“Shakila’s story is the story of many girls, who are not as visible but whose cases are just as heart-breaking,” says Dana Buzbucea, World Vision’s advocacy leader.

“Norms create such a pressure, that standing up for your own rights is amazingly inspiring. She was extremely brave.”

Now settled in Canada, Shakila cannot imagine going back to Afghanistan. However, she is in contact with other young women there via social media, and believes coverage of what happened to her has made a difference.

“Other people, when they heard my story, decided not to be silent anymore. I cannot support others girls financially but I can introduce them to other people, tell them how to get out of an abusive relationship, where to get help”.

While global NGOs campaign against early and child marriage at a governmental and international level, they recognise that one of the most effective way to change attitudes and behaviour is within communities.

In countries that don’t have proper child-protection systems or legal enforcement of marriage age, agencies such as World Vision often work with faith leaders. The Vancouver call to action asks them to speak out against child marriage and refuse to perform marriage ceremonies.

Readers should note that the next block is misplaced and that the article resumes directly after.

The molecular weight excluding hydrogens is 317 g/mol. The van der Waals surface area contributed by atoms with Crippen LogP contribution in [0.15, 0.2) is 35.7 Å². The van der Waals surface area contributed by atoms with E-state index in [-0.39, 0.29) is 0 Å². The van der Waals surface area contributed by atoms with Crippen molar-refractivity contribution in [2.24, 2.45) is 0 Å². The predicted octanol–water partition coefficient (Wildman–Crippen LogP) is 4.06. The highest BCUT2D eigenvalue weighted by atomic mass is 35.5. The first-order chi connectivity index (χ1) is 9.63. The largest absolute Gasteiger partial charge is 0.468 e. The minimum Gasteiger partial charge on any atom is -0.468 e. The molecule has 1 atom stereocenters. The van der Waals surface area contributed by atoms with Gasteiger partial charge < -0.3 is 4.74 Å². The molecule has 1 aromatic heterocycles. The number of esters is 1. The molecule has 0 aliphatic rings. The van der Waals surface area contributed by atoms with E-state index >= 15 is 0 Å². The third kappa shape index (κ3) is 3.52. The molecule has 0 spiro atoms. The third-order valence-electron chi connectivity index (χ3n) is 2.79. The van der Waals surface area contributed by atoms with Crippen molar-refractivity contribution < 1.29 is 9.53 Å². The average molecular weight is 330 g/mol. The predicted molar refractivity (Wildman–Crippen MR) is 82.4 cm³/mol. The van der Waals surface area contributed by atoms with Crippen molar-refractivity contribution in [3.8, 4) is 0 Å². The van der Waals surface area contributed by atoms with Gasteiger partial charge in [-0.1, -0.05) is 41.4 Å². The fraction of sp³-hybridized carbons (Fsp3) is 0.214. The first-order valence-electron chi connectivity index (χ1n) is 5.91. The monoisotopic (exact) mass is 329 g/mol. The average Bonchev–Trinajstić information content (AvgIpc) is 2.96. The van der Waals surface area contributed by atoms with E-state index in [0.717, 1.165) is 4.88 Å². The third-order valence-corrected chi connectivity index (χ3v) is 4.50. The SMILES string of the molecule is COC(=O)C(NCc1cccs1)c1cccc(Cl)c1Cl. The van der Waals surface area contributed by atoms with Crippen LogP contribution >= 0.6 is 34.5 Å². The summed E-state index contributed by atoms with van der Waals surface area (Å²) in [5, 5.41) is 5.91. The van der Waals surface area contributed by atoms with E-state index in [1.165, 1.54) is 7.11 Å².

Meryem Yusuf was married at the age of 12 to a much older man. She came to Vancouver from Ethiopia to share her story and inspire other advocates. “I was in grade five. I loved school, but my family decided, without my knowledge, to give me into a marriage. They wanted the financial gain. When I tried to keep going to school, my mother threw stones at me.”

Meryem had five children, and ensured they all got an education. Later she decided she wanted to do something to help other girls. As a leader of a women’s Muslim association she trained with World Vision, and started working with her neighbours to dissuade them from marrying off their daughters. She says she has directly prevented 10 child marriages and now works with other women’s groups, teachers and health workers at a local level.

Direct action

“Sometimes I hear what is happening from children at school and then I go to talk to the parents. I tell them my life experience. I tell them I still blame my parents and that their children will blame them in future.”

One of the noticeable features of the Women Deliver conference was the number of young women from developing countries advocating directly, and rejecting the concept of their needs being decided by NGOs, donors or governments.

“Nothing for us without us. We are not going to be ‘beneficiaries’ anymore. It’s 2019,” said 18-year-old Natasha Mwansa from Zambia, who received a standing ovation while sharing a stage with the prime minister of Canada and the presidents of Kenya, Ethiopia and Ghana.

“This is about female empowerment. I hate when we call it child marriage. It’s paedophilia, it’s inhumane. We can’t have girls being married off, we can’t have girls missing out on their education.”…